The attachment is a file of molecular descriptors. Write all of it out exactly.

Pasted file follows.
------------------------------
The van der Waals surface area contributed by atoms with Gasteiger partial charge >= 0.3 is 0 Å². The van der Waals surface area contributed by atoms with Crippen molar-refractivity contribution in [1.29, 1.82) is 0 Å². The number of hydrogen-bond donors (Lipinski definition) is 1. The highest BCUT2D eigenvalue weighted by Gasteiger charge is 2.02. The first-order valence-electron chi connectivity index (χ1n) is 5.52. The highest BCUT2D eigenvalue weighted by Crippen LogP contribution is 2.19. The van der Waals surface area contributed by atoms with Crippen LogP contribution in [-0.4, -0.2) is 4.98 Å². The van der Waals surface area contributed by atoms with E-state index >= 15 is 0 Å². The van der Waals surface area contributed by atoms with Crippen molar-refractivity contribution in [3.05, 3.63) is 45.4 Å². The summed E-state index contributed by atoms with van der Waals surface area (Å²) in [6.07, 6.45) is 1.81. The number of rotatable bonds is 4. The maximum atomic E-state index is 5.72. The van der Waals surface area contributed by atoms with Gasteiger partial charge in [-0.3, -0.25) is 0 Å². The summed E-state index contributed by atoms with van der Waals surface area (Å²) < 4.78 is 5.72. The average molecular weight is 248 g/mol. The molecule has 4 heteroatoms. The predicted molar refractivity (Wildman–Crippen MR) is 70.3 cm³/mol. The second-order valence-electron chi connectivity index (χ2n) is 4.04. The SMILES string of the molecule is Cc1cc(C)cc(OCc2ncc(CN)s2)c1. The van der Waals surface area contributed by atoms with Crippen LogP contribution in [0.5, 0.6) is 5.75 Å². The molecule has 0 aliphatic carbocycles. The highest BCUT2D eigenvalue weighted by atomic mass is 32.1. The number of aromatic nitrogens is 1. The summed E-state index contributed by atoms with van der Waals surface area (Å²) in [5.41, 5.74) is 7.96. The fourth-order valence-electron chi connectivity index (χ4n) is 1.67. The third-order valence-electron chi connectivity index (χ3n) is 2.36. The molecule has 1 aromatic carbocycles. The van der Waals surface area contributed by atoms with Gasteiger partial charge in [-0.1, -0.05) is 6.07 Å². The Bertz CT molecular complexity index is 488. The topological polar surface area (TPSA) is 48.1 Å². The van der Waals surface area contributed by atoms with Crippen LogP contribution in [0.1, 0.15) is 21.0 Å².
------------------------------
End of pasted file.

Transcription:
The van der Waals surface area contributed by atoms with Gasteiger partial charge >= 0.3 is 0 Å². The van der Waals surface area contributed by atoms with Crippen molar-refractivity contribution in [1.29, 1.82) is 0 Å². The number of hydrogen-bond donors (Lipinski definition) is 1. The highest BCUT2D eigenvalue weighted by Gasteiger charge is 2.02. The first-order valence-electron chi connectivity index (χ1n) is 5.52. The highest BCUT2D eigenvalue weighted by Crippen LogP contribution is 2.19. The van der Waals surface area contributed by atoms with Crippen LogP contribution in [-0.4, -0.2) is 4.98 Å². The van der Waals surface area contributed by atoms with E-state index >= 15 is 0 Å². The van der Waals surface area contributed by atoms with Crippen molar-refractivity contribution in [3.05, 3.63) is 45.4 Å². The summed E-state index contributed by atoms with van der Waals surface area (Å²) in [6.07, 6.45) is 1.81. The number of rotatable bonds is 4. The maximum atomic E-state index is 5.72. The van der Waals surface area contributed by atoms with Gasteiger partial charge in [-0.3, -0.25) is 0 Å². The summed E-state index contributed by atoms with van der Waals surface area (Å²) < 4.78 is 5.72. The average molecular weight is 248 g/mol. The molecule has 4 heteroatoms. The predicted molar refractivity (Wildman–Crippen MR) is 70.3 cm³/mol. The second-order valence-electron chi connectivity index (χ2n) is 4.04. The SMILES string of the molecule is Cc1cc(C)cc(OCc2ncc(CN)s2)c1. The van der Waals surface area contributed by atoms with Crippen LogP contribution in [0.5, 0.6) is 5.75 Å². The molecule has 0 aliphatic carbocycles. The highest BCUT2D eigenvalue weighted by atomic mass is 32.1. The number of aromatic nitrogens is 1. The summed E-state index contributed by atoms with van der Waals surface area (Å²) in [5.41, 5.74) is 7.96. The fourth-order valence-electron chi connectivity index (χ4n) is 1.67. The third-order valence-electron chi connectivity index (χ3n) is 2.36. The molecule has 1 aromatic carbocycles. The van der Waals surface area contributed by atoms with Gasteiger partial charge in [-0.1, -0.05) is 6.07 Å². The Bertz CT molecular complexity index is 488. The topological polar surface area (TPSA) is 48.1 Å². The van der Waals surface area contributed by atoms with Crippen LogP contribution in [0.1, 0.15) is 21.0 Å².